I often wondered why Dick continued to work for so long, well after many people might retire. After seeing the outpouring of love following his death, the answer is obvious. More than anyone else I’ve known, Dick captured a classic line from the Beatles: “And in the end, the love you take/Is equal to the love you make.”
–David A. Sbarra, University of Arizona
A program honoring Richard Bootzin will be held at the 2015 APS Annual Convention in New York City, May 21–24.
I have known Dick for decades, dating to his pioneering work in the behavioral treatment of insomnia. As I have read Dick’s papers over the years, I’ve been delighted and impressed by his thoughtful, creative, and insightful approach. Our friendship was forged through students who passed along the academic highway between the University of Arizona (UA) and Brown. James Wyatt, one of my first undergrads at Brown, started the ball rolling in both directions as he joined UA’s clinical psychology PhD program in the late ’80s and later returned to Brown as an intern. James was also the first to provide me with a trainee’s view of Dick … and with such positive enthusiasm! The pattern continued with undergrads, grad students, and postdoctoral fellows wending their way from the desert to New England and vice versa, always with Dick’s and my blessing and support. I now face the end of that fruitful interchange with gratitude and sadness.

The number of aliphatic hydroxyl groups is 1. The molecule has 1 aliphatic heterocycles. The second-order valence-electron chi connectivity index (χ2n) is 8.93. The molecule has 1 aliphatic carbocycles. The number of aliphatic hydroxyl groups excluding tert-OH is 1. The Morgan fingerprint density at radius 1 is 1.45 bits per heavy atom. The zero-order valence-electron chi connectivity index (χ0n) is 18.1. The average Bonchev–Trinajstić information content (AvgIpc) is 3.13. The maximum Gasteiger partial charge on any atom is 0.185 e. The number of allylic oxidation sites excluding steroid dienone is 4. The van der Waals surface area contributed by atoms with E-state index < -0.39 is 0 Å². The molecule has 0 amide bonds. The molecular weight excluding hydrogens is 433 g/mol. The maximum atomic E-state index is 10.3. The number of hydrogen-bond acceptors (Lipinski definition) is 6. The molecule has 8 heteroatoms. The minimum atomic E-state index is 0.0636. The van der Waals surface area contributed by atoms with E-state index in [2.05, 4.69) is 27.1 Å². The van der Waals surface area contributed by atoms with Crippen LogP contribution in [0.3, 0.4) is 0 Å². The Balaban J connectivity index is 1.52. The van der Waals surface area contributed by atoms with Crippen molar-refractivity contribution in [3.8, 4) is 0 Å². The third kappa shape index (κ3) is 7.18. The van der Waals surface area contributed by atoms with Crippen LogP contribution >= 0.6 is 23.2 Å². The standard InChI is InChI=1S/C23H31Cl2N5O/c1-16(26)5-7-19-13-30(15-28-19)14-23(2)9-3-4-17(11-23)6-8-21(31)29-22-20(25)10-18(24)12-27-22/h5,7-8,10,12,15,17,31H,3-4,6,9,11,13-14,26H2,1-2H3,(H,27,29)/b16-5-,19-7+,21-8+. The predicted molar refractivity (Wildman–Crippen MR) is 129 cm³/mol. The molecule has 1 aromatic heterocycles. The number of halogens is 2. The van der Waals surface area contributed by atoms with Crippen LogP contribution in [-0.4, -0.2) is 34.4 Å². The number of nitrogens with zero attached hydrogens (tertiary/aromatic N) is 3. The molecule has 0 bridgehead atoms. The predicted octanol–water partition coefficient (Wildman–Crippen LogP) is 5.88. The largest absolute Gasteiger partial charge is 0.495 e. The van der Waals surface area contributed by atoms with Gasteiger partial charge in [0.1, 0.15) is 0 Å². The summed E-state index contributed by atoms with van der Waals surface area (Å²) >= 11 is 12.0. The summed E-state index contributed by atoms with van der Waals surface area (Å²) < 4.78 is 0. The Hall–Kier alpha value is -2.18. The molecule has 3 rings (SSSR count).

Dick’s generosity and collegiality is unmatched. He provided letters of endorsement for me, for example, and I’m sure his contributions on my behalf were critical to my advancement. His collaborative spirit is an inspiration to his colleagues and to his students — what a remarkable role model. As I write, I cannot help but be drawn over and over again to his training efforts and successes. When I traveled to Tucson to present at the psychology colloquium series in 2009, not only were the students welcoming, but Dick and Mitzi were also open and engaging, sharing with me a lovely evening in their home. That trip was memorable as well because I met a PhD trainee in anthropology, Kay Orzech, whose segue to sleep research was sparked and supported by Dick. With his encouragement, I recruited Kay to travel that well-worn path to Brown as a postdoctoral fellow.
I’ll end this remembrance of Dick with a fond and humbling memory that comes from the 2009 meeting of the sleep societies where Dick was given the Sleep Research Society’s Mary A. Carskadon Outstanding Educator Award. Truth be told, the award should be given in Dick’s name; he is the outstanding educator and mentor in whose shadow I stand. I admire, respect, and cherish Dick’s memory beyond words.
University of Arizona